Formerly considered to be by Lorenzo Lotto, the drawing was attributed to Paris Bordone by both Michelangelo Muraro and Roger Rearick. It is a touching life study of the head of a sleeping man, with slightly opened mouth, and a thick forked beard. The candid naturalism, conditioned by a gentle pathos, shows Bordone in an unusually concentrated study of the model. The artist was still strongly influenced by Titian’s chalk style, to whom indeed the sheet was once ascribed, as witnessed by the old inscription. Rearick has dated it on grounds of style to rather early in artist’s career, suggesting a date close to 1533.
The study may have been part of the preparation of several paintings and frescoes by Bordone which include sleeping figures. These include his fresco of the Last Supper in the church of San Simon, Vallada (Belluno), and the painting of the same subject in S. Giovanni in Bragora, Venice, painted toward the end of his career, in both of which St. John rests his head on Christ’s shoulder. The study may also have been used for a sleeping St. Joseph as appears to the right of the Virgin and Child in the Rest on the Flight into Egypt, formerly Northwick Park and sold at auction in 1975 (London, Christie’s, 14 March 1975, lot 110).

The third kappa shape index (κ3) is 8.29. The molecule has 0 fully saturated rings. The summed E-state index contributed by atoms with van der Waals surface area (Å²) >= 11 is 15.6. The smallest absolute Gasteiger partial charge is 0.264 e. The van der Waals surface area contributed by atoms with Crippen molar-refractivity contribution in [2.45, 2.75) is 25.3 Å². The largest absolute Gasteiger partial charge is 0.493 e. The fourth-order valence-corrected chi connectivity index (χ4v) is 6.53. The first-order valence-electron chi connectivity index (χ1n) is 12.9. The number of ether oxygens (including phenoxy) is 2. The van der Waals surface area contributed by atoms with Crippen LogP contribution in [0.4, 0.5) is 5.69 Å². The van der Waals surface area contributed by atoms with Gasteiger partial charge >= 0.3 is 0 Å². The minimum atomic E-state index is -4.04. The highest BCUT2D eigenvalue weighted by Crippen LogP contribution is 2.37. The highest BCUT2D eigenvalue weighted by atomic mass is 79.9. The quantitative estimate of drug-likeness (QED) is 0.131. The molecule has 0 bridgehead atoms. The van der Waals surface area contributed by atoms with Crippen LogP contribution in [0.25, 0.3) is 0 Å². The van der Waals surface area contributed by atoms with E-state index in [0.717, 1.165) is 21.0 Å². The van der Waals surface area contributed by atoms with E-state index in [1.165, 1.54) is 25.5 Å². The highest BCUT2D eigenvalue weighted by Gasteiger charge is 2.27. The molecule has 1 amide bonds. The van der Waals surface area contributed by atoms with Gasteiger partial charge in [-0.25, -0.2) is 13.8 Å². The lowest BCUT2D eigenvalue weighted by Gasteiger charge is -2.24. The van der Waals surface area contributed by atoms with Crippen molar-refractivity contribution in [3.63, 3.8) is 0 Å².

Oakland and elsewhere 1959, no. 30; New York 1960; Staten Island 1961, no. 10; Hamburg and Cologne 1963-64, no. 88; New Haven 1964, no. 38; London and elsewhere 1968, no. 55; New York 1971, no. 51; Norton 1971, no. 14; Washington and New York 1973-74, no. 96; Scholz 1976, no. 30; Olszewski 1981, no. 115; Fellows Report 1984, 273; Rearick 1987 (b), 50-51, no. 5; Rearick 2001, 85.
Strip added at right.
Formerly attributed to Lorenzo Lotto, 1480?-1556?